Translingual dispositions, characterized by a general openness to plurality and difference in the ways people use language, are central for all users of English in a globalized society, and the fostering of such proclivities is an imperative to the contemporary composition classroom. In this article, we analyze student writing that emerged from a global classroom partnership between a US university and a Hong Kong university designed to facilitate the fostering of translingual dispositions. We show that an examination of writing provides a window into the varied ways in which students negotiate their linguistic identities and construct their ideological commitments to language difference. Although composition can become a space that facilitates opportunities for students to “do” translingual dispositions, these dispositions are constitutive of a constellation of highly complex sociocultural issues and experiences and therefore cannot be expected to be articulated in a preconceived and uniform manner.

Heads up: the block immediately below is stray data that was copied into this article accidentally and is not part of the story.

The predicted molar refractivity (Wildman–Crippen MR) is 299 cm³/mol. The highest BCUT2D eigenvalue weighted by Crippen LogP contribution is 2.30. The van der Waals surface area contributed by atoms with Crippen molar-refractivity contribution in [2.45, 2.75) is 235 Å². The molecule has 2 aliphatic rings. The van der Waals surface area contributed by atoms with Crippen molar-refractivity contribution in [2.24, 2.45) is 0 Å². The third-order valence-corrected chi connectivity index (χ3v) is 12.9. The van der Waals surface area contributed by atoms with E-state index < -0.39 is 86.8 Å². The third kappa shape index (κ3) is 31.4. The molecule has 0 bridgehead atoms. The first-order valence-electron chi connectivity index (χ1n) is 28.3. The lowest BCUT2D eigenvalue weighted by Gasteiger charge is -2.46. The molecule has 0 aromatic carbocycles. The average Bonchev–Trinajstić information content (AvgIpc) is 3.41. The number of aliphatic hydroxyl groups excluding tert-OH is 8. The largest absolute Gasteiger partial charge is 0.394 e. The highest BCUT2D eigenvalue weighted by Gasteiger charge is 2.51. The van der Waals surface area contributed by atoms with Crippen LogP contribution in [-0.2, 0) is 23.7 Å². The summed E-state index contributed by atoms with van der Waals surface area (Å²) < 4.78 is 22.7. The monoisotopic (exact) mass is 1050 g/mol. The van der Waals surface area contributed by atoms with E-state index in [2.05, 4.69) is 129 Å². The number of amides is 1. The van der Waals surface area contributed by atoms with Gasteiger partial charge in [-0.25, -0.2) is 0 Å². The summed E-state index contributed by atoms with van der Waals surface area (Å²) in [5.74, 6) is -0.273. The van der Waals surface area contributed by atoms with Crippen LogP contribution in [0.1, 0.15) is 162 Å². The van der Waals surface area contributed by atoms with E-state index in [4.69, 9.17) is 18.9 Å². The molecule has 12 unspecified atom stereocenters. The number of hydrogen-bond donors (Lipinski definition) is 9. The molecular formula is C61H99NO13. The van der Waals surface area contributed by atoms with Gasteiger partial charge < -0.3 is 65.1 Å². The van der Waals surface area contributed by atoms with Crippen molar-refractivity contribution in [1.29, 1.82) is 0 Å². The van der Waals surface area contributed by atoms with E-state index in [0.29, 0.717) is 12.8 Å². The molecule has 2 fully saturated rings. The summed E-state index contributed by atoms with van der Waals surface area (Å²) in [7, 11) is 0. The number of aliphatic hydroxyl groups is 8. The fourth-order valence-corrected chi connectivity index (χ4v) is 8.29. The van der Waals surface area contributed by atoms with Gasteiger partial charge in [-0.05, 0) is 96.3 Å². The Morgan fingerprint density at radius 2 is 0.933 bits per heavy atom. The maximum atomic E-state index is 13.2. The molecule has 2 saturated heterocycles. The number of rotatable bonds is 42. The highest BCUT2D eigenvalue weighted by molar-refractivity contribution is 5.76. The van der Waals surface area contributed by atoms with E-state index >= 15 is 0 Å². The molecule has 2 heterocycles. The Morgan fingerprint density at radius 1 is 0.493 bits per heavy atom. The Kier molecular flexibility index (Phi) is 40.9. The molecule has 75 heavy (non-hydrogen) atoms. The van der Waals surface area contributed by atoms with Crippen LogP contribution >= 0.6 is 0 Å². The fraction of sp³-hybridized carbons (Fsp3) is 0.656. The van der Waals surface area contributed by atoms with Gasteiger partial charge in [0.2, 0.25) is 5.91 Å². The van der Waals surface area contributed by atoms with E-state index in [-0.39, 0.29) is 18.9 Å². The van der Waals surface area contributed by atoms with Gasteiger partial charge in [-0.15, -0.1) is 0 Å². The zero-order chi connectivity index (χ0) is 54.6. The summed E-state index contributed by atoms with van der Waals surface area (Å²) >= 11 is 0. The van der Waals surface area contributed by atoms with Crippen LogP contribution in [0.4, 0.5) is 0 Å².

|Number of pages||28|
|Journal||College Composition and Communication|
|Publication status||Published - 1 Dec 2016|
ASJC Scopus subject areas
- Language and Linguistics
- Literature and Literary Theory